One of the comforting things the return to winter brings is more baking. I made bread this summer, but it was mostly a disaster. I have been baking bread sporadically throughout my life, and I have come to the conclusion that you must consistently bake in order to reach a certain level of skill. I mean, this is true with just about anything, but bread is like a language in that it necessitates immersion. So, I am now immersed and enjoying it immensely. There are many days when I miss the mark, but each miss shows me what I did wrong, and what I can do better. It’s nearly always delicious–it’s never a total loss. I think what gets me most is how many truly incredible bakers there are out in that image-slavish world that I sometimes get hung up on not being as good as someone else. Oh, the lessons we learn when just going about our business. No matter how many times I tell myself to not worry about what someone else’s bread looks like, I still feel inadequate when mine is not what I envisioned it to be. I tell myself: shouldn’t you know better than this by now?
The thing is, with all this ugly delicious bread, you have to eat quite a bit of it. The more you get into your bread-making groove, the more bread you have, of course, and the more you need to eat. The prettier loaves get sliced in half to inspect the crumb, and then are given to an appreciative friend. A good portion of bread gets cubed and put in the freezer. An equal amount gets dried out and turned into bread crumbs. There is a dedicated section in the freezer for bread and bread by-product. During the cold months, I probably eat bread every day, sometimes every meal. Is that scandalous? So be it. A slice of really good bread, good looking or not, is always a fine companion for a meal. Toasted in olive oil and anchovies, griddled in bacon fat, soaked in stock, coated with melted cheese; they are all iterations of comfort.
The other day I thought of something new to me, and made a porridge from some bread. I was thinking breakfast, a sweet application, and bread pudding was the inspiration, but I didn’t want eggs, and I didn’t want a big production. I poured a cup of hot jasmine tea over a bowl of days old cubed bread, wondering how this would work. After about ten minutes, I put the soaked bread into a saucepan with some milk, just enough, and brought it to a simmer while simultaneously breaking apart the bread with a fork. Served with a dollop of yogurt, walnuts and brown sugar, it was a perfectly filling hot cereal for a snowy and cold day. This is such a basic meal, and has probably been eaten for as long as bread has been around, that I am struck that I’ve never done it before. I felt like I was touching some ancient chord while eating it. Bread with hot milky tea.
I was so energized by a new to me use for older bread, it made me start to think about bread in new ways. Like, what about bread porridge using crumbs? How about a porridge bread with fermented bread crumbs? Fermented bread crumbs!! I loved the meta-ness of this idea, very similar to using grated stale bread as an ingredient for new bread, which is a thing. I filled a quart mason jar 3/4 full with sturdy breadcrumbs (you wouldn’t want to do this with store bought bread crumbs), topped with water, and added a spoonful of sourdough starter. After a few days of bubbling on the counter with a piece of fabric covering it from dust, it smelled correctly sour (like kvass must smell, which I was sort of on my way to making). I used some of the liquid strained off in place of the water in porridge bread, then added the moist fermented crumbs to the bread in place of a soaked and fermented grain. The bread I made was with rye and walnuts, hearty and wintry. I am so partial to the custardy taste of a porridge bread–if you’ve never made one, I suggest you do. I started with the Tartine recipes from Tartine No. 3 like this one here, but have blazed my own trail, making it mine (and consequently, not quite as good looking). It was such a wet dough, and I was sure it would be a failure, yet it came out quite delicious. I was able to eat it for breakfast every day and not tire of it’s richness and flavor.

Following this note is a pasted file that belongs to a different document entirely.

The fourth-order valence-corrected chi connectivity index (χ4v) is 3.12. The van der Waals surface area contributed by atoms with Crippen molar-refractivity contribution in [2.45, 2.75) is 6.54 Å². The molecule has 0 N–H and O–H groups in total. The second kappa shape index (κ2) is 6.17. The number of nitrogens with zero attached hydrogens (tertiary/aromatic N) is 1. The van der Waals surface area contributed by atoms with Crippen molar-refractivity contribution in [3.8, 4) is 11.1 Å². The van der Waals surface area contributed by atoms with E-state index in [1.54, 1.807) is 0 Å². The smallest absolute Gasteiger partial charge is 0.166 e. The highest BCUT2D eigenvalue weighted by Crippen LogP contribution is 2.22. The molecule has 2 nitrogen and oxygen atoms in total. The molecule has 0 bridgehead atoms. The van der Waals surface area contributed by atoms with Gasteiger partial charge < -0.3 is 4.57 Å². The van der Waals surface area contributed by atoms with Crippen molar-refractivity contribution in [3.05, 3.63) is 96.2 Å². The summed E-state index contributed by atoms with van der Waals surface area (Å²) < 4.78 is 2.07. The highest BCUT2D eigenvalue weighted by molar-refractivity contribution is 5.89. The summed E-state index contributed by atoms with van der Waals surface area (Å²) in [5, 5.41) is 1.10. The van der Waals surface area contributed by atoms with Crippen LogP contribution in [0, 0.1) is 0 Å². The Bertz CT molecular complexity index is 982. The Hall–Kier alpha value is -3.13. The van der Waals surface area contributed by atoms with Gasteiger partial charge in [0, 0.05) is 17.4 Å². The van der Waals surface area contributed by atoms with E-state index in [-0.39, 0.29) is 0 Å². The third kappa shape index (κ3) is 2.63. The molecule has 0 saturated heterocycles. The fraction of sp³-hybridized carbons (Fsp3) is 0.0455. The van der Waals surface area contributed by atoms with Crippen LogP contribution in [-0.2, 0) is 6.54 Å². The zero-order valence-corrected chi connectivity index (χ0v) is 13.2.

Some soaked bread crumbs were left over, so naturally I had it as porridge for breakfast. I’ll have to report that it was bordering on being too tart, which I found to be the case when I began fermenting grains last year to add to porridge breads. I learned that adding a spoonful of yogurt or buttermilk as a starter made the grains sweeter, not quite as tangy. The sourdough starter was really making it too acidic–perfect for a loaf of bread, but a bit much to eat for breakfast. I’ll do this in my next fermented bread crumbs experiment. Nonetheless, I ate almost the whole bowl of porridge, because how can you say no when it’s garnished with fermented chives, bacon and sauerkraut?